The Cincinnati Reds have benefited from some timely home runs in the five games since placing slugging right-fielder Jay Bruce on the disabled list. Joey Votto tied into a walk-off winner. Todd Frazier has belted a pair of monstrous shots at home, including a 484-footer.
But the Reds just aren’t showing that they can produce enough at the plate to offset the power production lost when Bruce went out for arthroscopic knee surgery to repair a torn meniscus.
Bruce wasn’t exactly a world beater so far in 2014. He has just three home runs and 14 RBIs in 30 games. This is far below the expectation for Bruce, who has hit at least 30 HRs each of the past three years and knocked in 97, 99 and 109 runs respectively since 2011.
Despite his slow start to 2014, Bruce would undoubtedly come around eventually and peel off one of his remarkable streaks in which he seems to hit everything hard. In the absence of such a streak now that Bruce is on the DL, the Reds have been forced to hope runs can come from some other source.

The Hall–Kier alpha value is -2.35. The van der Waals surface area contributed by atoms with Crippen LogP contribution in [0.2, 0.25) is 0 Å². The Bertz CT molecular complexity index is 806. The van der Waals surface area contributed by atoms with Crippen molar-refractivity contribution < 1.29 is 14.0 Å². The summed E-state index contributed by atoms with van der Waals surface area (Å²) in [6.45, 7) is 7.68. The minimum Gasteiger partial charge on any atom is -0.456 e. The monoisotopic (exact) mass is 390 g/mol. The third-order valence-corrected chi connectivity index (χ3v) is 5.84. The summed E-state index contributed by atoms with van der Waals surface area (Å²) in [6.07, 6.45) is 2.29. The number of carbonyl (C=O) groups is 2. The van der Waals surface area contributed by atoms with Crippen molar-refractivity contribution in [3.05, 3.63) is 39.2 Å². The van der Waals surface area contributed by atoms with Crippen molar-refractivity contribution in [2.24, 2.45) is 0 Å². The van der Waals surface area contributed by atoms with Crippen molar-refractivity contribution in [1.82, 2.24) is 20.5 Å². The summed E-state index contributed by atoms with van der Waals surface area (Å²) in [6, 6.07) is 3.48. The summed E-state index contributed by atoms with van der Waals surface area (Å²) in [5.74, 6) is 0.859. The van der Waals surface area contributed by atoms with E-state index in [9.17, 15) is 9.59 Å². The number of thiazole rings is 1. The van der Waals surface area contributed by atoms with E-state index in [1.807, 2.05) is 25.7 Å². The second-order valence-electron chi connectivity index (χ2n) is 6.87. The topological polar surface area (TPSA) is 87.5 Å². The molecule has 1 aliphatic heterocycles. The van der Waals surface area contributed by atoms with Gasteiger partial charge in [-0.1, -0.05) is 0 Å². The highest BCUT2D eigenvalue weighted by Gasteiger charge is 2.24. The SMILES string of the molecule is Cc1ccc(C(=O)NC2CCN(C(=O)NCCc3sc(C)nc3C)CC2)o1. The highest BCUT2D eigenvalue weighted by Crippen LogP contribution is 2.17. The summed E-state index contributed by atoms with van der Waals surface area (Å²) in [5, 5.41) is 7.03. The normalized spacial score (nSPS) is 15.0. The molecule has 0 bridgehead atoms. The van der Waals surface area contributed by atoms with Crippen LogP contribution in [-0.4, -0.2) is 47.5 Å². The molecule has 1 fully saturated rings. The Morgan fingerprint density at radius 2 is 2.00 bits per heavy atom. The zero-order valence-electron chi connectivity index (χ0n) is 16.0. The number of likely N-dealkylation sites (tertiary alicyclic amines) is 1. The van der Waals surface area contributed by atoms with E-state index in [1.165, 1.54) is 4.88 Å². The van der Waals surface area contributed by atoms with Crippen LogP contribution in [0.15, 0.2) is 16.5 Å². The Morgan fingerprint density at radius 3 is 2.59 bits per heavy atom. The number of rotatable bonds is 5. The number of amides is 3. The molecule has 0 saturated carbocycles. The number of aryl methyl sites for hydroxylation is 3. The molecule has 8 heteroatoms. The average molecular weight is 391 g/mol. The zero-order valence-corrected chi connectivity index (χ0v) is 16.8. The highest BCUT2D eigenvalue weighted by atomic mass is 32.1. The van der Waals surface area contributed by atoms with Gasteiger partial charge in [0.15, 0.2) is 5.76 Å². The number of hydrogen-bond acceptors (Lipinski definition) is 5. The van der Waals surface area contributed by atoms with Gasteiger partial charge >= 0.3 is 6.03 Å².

In the five games with Bruce out, the Reds are 2-3 and have scored just 16 runs. As long as the Reds’ starting rotation continues to dominate, the team can manage to grind out some wins with lighter bats. But if the rotation falters from its level of fifth-best ERA in baseball (3.04), the Reds may find themselves unable to catch up from deficits.
The loss of Bruce means the Reds will rely more on Skip Schumaker to scratch out meaningful at-bats, like he did by driving in two runs batting second in the Reds’ series finale win against the Colorado Rockies.
But even more so, the meat of the order — Votto, Frazier, Brandon Phillips and Ryan Ludwick — are all going to have to find a groove together if the Reds are going to weather the next month without their only legitimate slugger.